by Mark Brunson
I love trees, but trees don’t always love me. The trouble is: I’m susceptible to pollen allergies, and those allergies are always worst in springtime when trees are the primary culprits.
Where I live in northern Utah, my allergy season begins in mid- to late March as the wind begins transmitting juniper pollen, and it ends around the third week of June when the American linden has finished blooming. My town is full of allergenic trees, and so is my yard.
A recent study I did found that the most commonly planted urban trees in our area include Norway maple, green ash, quaking aspen, and box elder – all of which are wind-pollinated, and thus send pollen granules hither and yon in search of another tree to bear their seed.
Of course some of that pollen ends up being inhaled by human nostrils. We bought our home in part because it had a mature, shade-filled landscape. This means sharing my life with serious pollen-generators like lilacs, maples, cottonwoods, aspens, spruce, and pines.
Being insect-pollinated and only moderately allergenic, I’m not entirely sure why the American linden (some call it basswood) has elicited my greatest ire over the years. Maybe it’s because by the time the linden blooms I’ve endured three months of sneezing and am at the height of my allergy frustration. Or maybe it’s the strong fragrance that makes lindens so difficult to ignore.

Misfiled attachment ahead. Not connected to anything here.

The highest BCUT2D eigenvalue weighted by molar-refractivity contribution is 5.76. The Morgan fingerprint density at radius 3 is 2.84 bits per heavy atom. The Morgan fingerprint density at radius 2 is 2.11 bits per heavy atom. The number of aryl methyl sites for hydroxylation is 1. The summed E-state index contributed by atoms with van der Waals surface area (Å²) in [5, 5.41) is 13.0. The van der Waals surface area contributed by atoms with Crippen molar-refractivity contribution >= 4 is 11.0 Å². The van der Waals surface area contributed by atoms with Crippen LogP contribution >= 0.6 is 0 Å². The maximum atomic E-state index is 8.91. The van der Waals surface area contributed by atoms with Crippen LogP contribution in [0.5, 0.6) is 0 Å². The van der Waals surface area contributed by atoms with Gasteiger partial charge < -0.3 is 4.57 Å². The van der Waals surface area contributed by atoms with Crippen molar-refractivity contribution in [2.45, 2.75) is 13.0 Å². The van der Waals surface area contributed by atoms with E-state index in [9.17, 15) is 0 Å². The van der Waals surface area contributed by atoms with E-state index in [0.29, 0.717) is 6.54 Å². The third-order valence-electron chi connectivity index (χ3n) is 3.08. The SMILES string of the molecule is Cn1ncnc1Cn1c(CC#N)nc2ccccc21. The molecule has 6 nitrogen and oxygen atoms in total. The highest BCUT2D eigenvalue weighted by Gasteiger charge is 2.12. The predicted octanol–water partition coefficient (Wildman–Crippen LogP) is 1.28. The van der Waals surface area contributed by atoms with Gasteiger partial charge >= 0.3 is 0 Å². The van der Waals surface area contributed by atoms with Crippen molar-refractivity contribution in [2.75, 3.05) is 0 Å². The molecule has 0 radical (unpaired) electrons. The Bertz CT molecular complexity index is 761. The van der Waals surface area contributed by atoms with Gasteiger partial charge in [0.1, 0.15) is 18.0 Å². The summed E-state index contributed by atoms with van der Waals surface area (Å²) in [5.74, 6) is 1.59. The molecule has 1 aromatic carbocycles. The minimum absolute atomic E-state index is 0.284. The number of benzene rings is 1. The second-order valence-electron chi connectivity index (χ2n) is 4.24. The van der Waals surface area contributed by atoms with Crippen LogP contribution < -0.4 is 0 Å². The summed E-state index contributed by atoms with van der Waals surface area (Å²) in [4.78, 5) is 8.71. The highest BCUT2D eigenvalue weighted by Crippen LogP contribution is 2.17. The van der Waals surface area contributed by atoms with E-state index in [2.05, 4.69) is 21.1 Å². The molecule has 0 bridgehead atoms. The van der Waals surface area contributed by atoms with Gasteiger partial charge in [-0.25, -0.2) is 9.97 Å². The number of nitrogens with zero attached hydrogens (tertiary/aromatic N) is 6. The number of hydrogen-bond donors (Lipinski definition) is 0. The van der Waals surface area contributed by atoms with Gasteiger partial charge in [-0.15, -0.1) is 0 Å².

One tree in particular has drawn my antipathy over the years: a large and robust specimen in the courtyard of the Utah State University campus building next to mine. I called it the allergy tree. Not only did it made me sneeze, but also it was my pollen barometer. I knew that when its blossoms began to fade, I could gleefully put away my Claritin for the season.
Last week I heard chainsaws outside my building. I looked out to see men cutting down the allergy tree to make room for a renovation of the building next door. And I’m surprised to find that it makes me very sad. It wasn’t the tree’s fault that its pollen made me sneeze, and it wasn’t the tree’s fault that it grew so big and healthy that it got in the way of construction crews. I’ll surely find another linden to use as my barometer, but it won’t do the job as well. I guess that just means love of trees is as complicated as love of people.
Mark Brunson is a professor of Environment and Society at Utah State University, where he studies how people affect nature and how nature affects people.
Tilia americana photo from Wikimedia Commons.
Remains of "the allergy tree" photo by the author.